Credit Report Blog
Website CertifiedPrivacy Protected

Why Credit Reports are Important?

By Ruth Racey
Published: Sunday, September 20th, 2009

For many American consumers, keeping track of their credit history is neither a necessity nor an important matter. Some Consumers who love to purchase products using credit cards often think of plastic as the ultimate shopping tool. With it, they can buy almost everything and get to enjoy their purchases as soon as possible.

Unbeknownst to these cardholders, their purchases and spending behaviors can affect their chances of getting more credit in the future. Lavish spending can lead to mounting debts and skyrocketing interest. With the credit industry reeling from huge losses due to the recession, more and more banks are imposing strict policies for cardholders who fail to settle their dues.

Unnecessary spending and irregular payments can convince card issuers and banks that a consumer is financially unable to settle his or her debts. If this is the case, then the cardholder’s credit history and score will suffer. When this happens, the consumer will have a harder time looking for new creditors or getting higher credit limits. Unrestricted expenses might even lead to forfeitures and repossessions. All these can leave lasting impressions on banks and card companies.

In the U.S., the Federal Trade Commission authorizes three major credit bureaus, Experian, Equifax, and TransUnion, to collect information about the spending habits of the nation’s cardholders. Banks and card companies provide relevant information about their customers to the three credit agencies. Consumers can then ask for their credit reports once a year from each of the three bureaus.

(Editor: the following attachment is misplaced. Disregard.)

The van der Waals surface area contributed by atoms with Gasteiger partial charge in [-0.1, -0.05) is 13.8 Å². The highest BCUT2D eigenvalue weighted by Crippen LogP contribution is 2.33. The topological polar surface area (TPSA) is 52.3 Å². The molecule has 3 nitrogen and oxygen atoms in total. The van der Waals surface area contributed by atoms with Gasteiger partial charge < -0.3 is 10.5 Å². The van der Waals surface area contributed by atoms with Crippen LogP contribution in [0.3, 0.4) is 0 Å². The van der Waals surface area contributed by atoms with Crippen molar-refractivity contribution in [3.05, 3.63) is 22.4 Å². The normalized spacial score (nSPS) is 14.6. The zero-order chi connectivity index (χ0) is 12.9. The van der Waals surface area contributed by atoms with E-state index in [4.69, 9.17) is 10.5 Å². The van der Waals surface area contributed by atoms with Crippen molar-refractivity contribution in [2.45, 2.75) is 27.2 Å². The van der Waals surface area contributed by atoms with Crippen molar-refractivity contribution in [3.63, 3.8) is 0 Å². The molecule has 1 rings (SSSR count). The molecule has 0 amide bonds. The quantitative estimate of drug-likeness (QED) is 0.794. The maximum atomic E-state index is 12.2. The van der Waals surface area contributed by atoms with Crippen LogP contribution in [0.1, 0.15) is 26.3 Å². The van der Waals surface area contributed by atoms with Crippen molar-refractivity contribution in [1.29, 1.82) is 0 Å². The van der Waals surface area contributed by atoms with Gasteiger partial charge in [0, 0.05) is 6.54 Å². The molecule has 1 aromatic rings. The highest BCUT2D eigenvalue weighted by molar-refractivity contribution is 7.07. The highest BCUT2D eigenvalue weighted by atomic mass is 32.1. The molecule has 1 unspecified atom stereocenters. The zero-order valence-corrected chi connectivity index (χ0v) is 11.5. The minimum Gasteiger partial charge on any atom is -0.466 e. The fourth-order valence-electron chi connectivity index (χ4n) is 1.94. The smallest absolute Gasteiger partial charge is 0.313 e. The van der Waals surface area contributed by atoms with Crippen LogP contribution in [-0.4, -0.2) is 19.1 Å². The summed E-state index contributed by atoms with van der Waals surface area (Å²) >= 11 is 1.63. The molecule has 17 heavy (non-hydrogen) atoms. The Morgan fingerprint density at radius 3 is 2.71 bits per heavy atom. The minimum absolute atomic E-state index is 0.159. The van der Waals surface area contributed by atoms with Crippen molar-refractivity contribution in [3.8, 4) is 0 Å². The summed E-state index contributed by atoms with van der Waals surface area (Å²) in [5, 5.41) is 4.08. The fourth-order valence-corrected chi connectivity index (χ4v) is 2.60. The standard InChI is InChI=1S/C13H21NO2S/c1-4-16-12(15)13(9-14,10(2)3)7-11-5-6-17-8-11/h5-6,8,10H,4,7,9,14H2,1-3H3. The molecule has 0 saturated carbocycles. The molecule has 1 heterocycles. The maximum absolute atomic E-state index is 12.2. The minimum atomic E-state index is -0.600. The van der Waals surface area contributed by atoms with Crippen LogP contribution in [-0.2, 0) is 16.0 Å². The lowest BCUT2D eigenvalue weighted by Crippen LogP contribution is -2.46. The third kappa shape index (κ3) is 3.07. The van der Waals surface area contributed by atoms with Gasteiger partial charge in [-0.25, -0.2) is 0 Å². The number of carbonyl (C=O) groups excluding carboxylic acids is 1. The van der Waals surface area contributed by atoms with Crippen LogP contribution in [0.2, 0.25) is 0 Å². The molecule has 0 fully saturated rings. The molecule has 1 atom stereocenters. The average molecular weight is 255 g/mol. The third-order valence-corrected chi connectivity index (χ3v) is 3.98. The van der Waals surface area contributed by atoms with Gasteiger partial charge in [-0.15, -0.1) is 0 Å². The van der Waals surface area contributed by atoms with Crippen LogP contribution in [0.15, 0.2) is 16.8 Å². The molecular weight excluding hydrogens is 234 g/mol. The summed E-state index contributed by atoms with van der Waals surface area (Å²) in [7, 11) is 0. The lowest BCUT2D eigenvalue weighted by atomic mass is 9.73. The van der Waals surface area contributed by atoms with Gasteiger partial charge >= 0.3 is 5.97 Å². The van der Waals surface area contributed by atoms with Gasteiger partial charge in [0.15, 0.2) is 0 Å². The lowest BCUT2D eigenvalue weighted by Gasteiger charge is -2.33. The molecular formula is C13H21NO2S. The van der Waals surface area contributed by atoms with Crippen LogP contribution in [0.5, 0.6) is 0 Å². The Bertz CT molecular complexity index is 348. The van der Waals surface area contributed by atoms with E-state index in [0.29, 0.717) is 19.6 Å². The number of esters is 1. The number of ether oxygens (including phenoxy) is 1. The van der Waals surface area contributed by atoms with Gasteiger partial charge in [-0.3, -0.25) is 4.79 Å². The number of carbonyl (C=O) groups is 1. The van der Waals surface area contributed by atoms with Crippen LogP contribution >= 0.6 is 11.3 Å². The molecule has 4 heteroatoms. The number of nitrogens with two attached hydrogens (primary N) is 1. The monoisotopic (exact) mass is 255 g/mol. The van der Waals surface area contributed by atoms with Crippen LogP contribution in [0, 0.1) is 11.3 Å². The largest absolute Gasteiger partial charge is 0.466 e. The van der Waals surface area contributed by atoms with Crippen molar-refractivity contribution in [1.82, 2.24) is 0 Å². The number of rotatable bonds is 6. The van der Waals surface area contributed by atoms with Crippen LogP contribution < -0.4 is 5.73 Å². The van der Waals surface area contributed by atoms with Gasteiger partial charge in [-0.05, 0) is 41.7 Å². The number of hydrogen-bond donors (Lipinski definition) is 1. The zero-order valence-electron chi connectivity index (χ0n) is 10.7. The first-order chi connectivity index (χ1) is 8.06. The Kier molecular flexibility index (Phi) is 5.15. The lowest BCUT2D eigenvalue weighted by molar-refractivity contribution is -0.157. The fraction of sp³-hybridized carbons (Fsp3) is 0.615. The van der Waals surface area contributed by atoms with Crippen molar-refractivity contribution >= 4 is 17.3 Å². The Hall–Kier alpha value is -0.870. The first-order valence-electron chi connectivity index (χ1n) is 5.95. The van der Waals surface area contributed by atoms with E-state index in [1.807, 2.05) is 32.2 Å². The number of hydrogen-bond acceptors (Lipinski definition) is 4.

Keeping track of credit purchases can be useful especially when a cardholder also retrieves his or her credit report. By closely examining and comparing the report with the consumer’s own records, cardholders can expect to analyze how they spend their money using plastic.

A cardholder who is aware of his or her expenses as well as the information provided in the credit report can better prepare budgets. And because not all Americans keep daily records of everything they buy with credit cards, credit reports can be a useful tool for them to see how much they are spending and on what.

Consumers can also take note of any possible errors that may appear in their credit reports. Some cardholders have even discovered unwanted transactions charged to their cards illegally by poring over their credit reports. By paying close attention to the details indicated in the reports provided by any of the three credit bureaus, consumers can even question entries or purchases that they think are wrongfully charged to their accounts.

The three credit agencies also provide credit reports through several websites. These sites specialize in offering detailed and reliable information to concerned cardholders.

No Comments

No comments yet.

RSS feed for comments on this post.

Sorry, the comment form is closed at this time.